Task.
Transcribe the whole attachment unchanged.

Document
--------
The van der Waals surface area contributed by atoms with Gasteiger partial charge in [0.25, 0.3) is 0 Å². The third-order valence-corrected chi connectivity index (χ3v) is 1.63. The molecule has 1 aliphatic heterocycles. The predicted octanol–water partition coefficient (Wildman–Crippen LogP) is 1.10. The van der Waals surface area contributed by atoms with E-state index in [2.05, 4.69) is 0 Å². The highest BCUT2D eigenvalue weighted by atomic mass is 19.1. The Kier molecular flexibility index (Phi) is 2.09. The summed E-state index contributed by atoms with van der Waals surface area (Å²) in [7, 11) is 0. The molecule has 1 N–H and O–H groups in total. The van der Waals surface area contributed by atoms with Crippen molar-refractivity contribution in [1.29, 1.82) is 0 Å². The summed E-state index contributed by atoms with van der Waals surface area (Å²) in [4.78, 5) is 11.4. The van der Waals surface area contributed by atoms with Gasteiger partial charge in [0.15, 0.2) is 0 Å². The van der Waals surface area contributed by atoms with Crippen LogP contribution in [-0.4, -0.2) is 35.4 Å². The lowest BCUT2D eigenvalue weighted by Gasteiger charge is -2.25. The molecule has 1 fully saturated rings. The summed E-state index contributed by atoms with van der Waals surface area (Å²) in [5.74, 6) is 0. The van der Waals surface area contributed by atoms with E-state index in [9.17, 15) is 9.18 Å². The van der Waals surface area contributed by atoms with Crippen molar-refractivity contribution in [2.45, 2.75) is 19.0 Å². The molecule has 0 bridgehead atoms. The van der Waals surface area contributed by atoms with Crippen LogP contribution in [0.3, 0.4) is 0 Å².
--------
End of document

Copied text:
The van der Waals surface area contributed by atoms with Gasteiger partial charge in [0.25, 0.3) is 0 Å². The third-order valence-corrected chi connectivity index (χ3v) is 1.63. The molecule has 1 aliphatic heterocycles. The predicted octanol–water partition coefficient (Wildman–Crippen LogP) is 1.10. The van der Waals surface area contributed by atoms with E-state index in [2.05, 4.69) is 0 Å². The highest BCUT2D eigenvalue weighted by atomic mass is 19.1. The Kier molecular flexibility index (Phi) is 2.09. The summed E-state index contributed by atoms with van der Waals surface area (Å²) in [7, 11) is 0. The molecule has 1 N–H and O–H groups in total. The van der Waals surface area contributed by atoms with Crippen molar-refractivity contribution in [1.29, 1.82) is 0 Å². The summed E-state index contributed by atoms with van der Waals surface area (Å²) in [4.78, 5) is 11.4. The van der Waals surface area contributed by atoms with Gasteiger partial charge in [0.15, 0.2) is 0 Å². The van der Waals surface area contributed by atoms with Crippen LogP contribution in [-0.4, -0.2) is 35.4 Å². The lowest BCUT2D eigenvalue weighted by Gasteiger charge is -2.25. The molecule has 1 fully saturated rings. The summed E-state index contributed by atoms with van der Waals surface area (Å²) in [5.74, 6) is 0. The van der Waals surface area contributed by atoms with E-state index in [9.17, 15) is 9.18 Å². The van der Waals surface area contributed by atoms with Crippen molar-refractivity contribution in [2.45, 2.75) is 19.0 Å². The molecule has 0 bridgehead atoms. The van der Waals surface area contributed by atoms with Crippen LogP contribution in [0.3, 0.4) is 0 Å².